In human personality, many things are subject to the eternal and spiritual or the supernatural dimension of reality. Since the past is a part of eternity, it is not just past, but in eternal dimension is accessible as present. This has great potential impact in the transformation and healing of trauma from the past. The parallel notions of soul and spirit mean that the supernatural power that is available through God’s Spirit, not just the human spirit, can be available in the healing process. The human capacities of mind, will, emotion, and judgment can be subject to the eternal kingdom of God or the temporal kingdom of humankind. Roles and attitudes we take regarding ourselves can be expressions of our human nature acting either toward or against itself. This capacity to be for or against ourselves, God, or others I take to be an essential capacity of human beings and is the spiritual capacity for good or evil.
Some of the Kinds of Spiritual/Supernatural Events
A Christian may believe that dreams (1) can be more than the processing of unconscious material, containing communication from spiritual beings, (2) can be information from God, (3) can give spiritual meaning to past experience, or (4) can be predictive of future events. People’s dreams can be accessed by spiritual beings from both God and Satan. One such dream came to Bilquis Sheikh, a Pakistani Muslim, a vivid dream of Jesus that became a revelation to her that led her on a journey to believe in Jesus as the Savior of the world.
Spiritual visions are more than imagination or personal creativity. They can be revelations from a spiritual being. Phillip Wiebe did careful interviews of 28 people who had visions of Jesus, the Christ, which they thought were from God. He documents these in his book. Some of the kinds of spiritual and supernatural events include:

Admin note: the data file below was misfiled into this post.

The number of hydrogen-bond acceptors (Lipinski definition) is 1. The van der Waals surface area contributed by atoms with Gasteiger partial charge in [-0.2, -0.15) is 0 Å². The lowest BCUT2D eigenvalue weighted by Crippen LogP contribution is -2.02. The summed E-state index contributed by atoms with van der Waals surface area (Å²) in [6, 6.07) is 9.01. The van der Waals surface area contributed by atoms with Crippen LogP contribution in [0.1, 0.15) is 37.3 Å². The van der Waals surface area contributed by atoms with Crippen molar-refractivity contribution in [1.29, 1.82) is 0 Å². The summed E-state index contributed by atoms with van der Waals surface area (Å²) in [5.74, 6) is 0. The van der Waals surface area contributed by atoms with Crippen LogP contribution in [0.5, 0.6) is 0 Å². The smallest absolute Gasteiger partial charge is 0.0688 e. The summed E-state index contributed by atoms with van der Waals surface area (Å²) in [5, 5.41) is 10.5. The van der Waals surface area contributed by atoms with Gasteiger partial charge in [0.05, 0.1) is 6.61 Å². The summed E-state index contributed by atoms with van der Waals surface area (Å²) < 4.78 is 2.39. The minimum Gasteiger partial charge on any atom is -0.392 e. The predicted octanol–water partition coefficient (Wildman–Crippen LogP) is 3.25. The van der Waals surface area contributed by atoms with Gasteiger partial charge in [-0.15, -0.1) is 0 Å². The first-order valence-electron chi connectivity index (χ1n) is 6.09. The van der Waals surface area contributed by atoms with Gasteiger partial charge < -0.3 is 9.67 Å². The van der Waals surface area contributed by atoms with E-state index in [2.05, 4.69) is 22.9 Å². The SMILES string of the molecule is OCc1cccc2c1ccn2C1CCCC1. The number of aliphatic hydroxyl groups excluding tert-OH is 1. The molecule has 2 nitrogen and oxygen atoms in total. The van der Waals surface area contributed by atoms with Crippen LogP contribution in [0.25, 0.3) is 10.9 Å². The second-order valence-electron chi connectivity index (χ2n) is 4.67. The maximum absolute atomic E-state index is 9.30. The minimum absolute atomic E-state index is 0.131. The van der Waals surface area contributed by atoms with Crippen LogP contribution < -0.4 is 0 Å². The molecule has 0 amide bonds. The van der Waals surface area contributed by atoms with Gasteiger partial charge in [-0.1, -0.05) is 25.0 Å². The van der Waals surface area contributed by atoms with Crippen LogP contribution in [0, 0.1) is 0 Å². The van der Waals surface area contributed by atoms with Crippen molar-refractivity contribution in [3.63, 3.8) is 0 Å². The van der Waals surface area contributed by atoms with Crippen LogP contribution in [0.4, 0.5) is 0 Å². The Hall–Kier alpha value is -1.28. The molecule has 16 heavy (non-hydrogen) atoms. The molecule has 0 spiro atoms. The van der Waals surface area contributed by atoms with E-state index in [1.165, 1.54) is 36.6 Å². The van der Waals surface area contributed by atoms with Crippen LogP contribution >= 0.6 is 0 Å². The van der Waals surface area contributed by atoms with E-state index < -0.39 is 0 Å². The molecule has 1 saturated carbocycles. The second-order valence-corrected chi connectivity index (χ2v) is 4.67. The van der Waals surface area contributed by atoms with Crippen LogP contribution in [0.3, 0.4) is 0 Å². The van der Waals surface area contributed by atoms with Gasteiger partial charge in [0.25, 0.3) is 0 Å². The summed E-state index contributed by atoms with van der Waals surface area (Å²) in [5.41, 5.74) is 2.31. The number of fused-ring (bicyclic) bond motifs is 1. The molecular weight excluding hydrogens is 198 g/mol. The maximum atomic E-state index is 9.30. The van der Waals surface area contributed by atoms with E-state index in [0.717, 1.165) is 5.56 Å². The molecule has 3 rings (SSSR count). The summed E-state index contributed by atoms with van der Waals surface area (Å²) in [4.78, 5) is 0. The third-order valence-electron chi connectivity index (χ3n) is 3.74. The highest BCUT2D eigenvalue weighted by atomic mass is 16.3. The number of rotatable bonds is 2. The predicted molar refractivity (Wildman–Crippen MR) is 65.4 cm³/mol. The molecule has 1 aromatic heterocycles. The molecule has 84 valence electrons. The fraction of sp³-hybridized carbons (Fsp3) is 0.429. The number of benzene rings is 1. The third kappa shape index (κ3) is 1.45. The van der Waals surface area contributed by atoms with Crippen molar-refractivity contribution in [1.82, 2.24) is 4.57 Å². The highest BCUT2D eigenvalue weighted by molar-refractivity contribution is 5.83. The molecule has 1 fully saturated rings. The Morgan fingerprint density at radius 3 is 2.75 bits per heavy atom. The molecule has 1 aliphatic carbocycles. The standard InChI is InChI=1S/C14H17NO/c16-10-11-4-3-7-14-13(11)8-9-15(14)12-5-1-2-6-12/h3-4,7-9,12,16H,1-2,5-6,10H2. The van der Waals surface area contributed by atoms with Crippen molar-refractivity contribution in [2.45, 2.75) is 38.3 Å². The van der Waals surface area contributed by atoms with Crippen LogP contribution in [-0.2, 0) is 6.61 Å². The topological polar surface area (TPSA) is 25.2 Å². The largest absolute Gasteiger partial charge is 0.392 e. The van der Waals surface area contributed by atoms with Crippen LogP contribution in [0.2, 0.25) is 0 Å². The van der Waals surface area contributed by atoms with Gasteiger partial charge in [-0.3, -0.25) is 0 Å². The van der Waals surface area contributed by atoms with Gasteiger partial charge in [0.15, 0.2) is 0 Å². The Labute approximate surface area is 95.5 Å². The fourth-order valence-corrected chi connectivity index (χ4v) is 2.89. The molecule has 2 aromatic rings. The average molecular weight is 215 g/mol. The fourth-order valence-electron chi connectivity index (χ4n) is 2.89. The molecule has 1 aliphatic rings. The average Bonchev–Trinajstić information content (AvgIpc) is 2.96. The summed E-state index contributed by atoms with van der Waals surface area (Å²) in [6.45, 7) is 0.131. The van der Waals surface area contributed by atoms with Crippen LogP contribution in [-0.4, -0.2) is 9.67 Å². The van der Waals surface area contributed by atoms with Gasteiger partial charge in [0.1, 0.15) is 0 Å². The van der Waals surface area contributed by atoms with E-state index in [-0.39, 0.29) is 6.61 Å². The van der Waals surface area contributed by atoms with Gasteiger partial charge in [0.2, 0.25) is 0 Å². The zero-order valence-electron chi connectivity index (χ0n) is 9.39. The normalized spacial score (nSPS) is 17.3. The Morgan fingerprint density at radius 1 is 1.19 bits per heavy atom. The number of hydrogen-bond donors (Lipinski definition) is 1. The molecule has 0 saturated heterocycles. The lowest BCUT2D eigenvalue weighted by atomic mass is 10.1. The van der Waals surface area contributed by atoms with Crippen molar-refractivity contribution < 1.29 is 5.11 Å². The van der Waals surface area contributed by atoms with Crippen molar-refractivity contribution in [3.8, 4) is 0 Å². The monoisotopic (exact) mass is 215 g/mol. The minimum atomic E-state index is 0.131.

- Knowing something that has not been naturally disclosed
- Angelic and demonic beings
- Answers to prayer
Many Christian people who are functional and not delusional have reported visitations from Jesus and being taken to heaven: Anna Roundtree, Todd Bentley, Shawn Bolz, Kathie Walters. One of the most extensive reports of visitations to heaven and conversations with Jesus comes from Choo Thomas.
I asked God many years ago, “Are you still doing miracles of healing today?” Within the week of my asking that question, three people told me about miracles that had happened in their lives. One was a good friend who had done a summer missions experience on one of the Alaskan islands when he was 19 years old. He and other teens were playing in a volleyball area when one of the girls tried to put ice down his shirt. In running away from her he tripped in a ditch. He thought he had broken his ankle because his foot was flopping around and it hurt badly. His ankle swelled. Because they did not have a hospital on the island he went on a ferry with a missionary to another island to have the injury treated. As they rode on the ferry, the missionary had her hand on his back and was praying for him and told him that he was going to be okay. He had felt more than natural heat on his back where she had her hand as she prayed. Before they arrived at the hospital, he thought that his ankle was healed and that he was better, except the swelling still took another hour or so to go down. X-rays determined that he did not have a fracture.